I recently got into a conversation with someone about how much I hate the gym. It’s not really something that one should admit these days: you hate the gym? You’re not 100% dedicated to working out and getting fit and being ultra lean and instagrammable? How dare you. But nope, not me.
Don’t get me wrong – I don’t like the idea of being unfit and out of shape. My body has changed a lot in recent years thanks to a shift in lifestyle, a stable relationship, various life obstacles and a more acquired taste to Cadbury’s chocolate buttons. But no matter how hard I try, I just can’t fall in love with the gym. Or running. Or Body Pump.
During this conversation, it hit me that over the last couple of years, I’d been trying desperately to make myself be that person that loves the gym. Be that person that is super motivated and won’t eat chocolate unless it’s a special occassion. Be that person that has absolute willpower and craves spinach, kale and acai bowls. I’m not that person. Of course, there’s nothing “wrong” with people that are all of those things. They just aren’t me.
As a twenty-something woman in modern society, there’s a huge amount of pressure. You only have to go on Instagram, flick through Women’s Health, watch Netflix or just chat to friends and colleagues to feel pressured to be someone else. I’m not just talking about fitness and exercise; I’m talking about life in general and the things we like to do. How many of us harbour an interest or a passion for something but don’t dedicate enough time or shout about it because there are “other things” we feel we ought to be doing?
My friend told me, after I voiced this realisation with a slight tone of shock and disappointment in myself, that perhaps I had to learn to accept the real me; not the me that I think I should be. Should is a word that comes up a lot in my vocabulary: “I should have gone to the gym”; “I should really put down this chocolate bar”; “I should really be tweeting at least 50 times to fulfil my dream of being a well known blogger”; “I shouldn’t be doing this, I should be doing something else”. Should, should should. God, it’s sabotaging.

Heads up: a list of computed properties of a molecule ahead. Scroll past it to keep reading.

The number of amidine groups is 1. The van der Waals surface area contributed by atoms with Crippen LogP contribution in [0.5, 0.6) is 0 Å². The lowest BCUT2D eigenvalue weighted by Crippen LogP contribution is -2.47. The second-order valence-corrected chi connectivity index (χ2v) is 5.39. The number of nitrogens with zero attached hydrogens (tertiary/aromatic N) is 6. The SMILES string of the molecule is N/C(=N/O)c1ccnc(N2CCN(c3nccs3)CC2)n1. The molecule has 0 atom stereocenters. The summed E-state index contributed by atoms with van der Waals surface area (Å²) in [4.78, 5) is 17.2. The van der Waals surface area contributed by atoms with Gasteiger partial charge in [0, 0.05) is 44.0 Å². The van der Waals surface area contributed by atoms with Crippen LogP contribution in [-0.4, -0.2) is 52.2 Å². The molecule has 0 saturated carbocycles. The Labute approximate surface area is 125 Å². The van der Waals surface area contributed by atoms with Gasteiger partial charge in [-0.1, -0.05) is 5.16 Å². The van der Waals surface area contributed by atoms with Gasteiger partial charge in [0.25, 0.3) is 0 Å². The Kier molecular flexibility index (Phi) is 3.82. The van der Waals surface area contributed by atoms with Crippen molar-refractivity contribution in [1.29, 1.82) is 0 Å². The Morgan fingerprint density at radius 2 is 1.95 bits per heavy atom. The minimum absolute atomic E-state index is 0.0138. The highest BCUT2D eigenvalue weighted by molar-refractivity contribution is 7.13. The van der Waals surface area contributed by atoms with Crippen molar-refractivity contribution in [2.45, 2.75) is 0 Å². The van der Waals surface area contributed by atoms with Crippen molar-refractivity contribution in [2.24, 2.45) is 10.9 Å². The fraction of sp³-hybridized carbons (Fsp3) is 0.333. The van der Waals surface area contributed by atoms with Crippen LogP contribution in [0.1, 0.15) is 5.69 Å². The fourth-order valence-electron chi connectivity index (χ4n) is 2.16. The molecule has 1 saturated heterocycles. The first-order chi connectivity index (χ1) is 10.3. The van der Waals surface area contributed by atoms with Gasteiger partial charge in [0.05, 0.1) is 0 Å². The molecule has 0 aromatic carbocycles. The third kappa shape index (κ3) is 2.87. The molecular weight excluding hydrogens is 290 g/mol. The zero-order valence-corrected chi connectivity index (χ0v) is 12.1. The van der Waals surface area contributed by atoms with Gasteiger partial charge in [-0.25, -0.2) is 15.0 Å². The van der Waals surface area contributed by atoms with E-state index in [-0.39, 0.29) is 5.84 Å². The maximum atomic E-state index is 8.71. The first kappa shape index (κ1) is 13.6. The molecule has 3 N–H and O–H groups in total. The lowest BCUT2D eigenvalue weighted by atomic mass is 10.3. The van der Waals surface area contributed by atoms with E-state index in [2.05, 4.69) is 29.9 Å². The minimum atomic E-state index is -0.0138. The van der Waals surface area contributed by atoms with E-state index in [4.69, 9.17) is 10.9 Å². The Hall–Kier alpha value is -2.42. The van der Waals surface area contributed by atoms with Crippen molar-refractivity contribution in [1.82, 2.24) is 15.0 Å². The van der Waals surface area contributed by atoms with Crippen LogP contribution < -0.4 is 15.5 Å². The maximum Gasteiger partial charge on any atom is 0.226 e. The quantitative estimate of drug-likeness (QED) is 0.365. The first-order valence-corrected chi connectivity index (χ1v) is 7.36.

Why should I do anything that I don’t want to? Or can’t? Or don’t feel comfortable with? And, when it come to hobbies and downtime, why should I do something that just isn’t me when there’s a tonne of other things I could be doing that would make me a damn sight happier?
My friend said: “What makes you happy? What can you tell me right now that, in life and in your hobbies, apart from the obvious friends, family and health, makes you happy?”
I answered: “Reading; writing; walking; being creative; photography; eating good food; baking; watching TV; listening to podcasts.”
She said: “Well then; do more of those things.” Simple. Be unapologetically me.
Because those things I listed are ME; if you asked anyone who’s known me my whole life (ya know who you are), what hobbies and extracurricular activities sum up Emma, they’d probably list the exact same things. I’ve always had my nose in a book and have always loved to write. I’ve always preferred walking to running; I’ve always been creative and loved my food and loved crime documentaries on Netflix and psychology podcasts such as TED Talks. And that’s OK. Just because I’m not running marathons or setting up my own business or volunteering at weekends doesn’t make me any less of a person. It just makes me Emma.
I guess the point of this (very rambly) post is that we should not be ashamed of who we are. We shouldn’t not do the things we love because we think we “should” be doing something else. I almost didn’t publish this very blog post because I thought: “I shouldn’t really be admitting that I hate exercise and telling people this very personal story about me and I should be writing something else.”
I now have a list of things that I genuinely love doing on my phone and I’m going to refer to it every single morning and make sure that that day, I do at least 2 of those things. Reading before I go to bed; writing a blog post; walking to work rather than getting the bus or planning a weekend hike with Toby; listening to a podcast at lunch; taking my camera to family events and random days out. All of those things genuinely put a smile on my face.
Never let anyone tell you what you should be doing or that you should be doing something difference. Just be you. Unapologetically.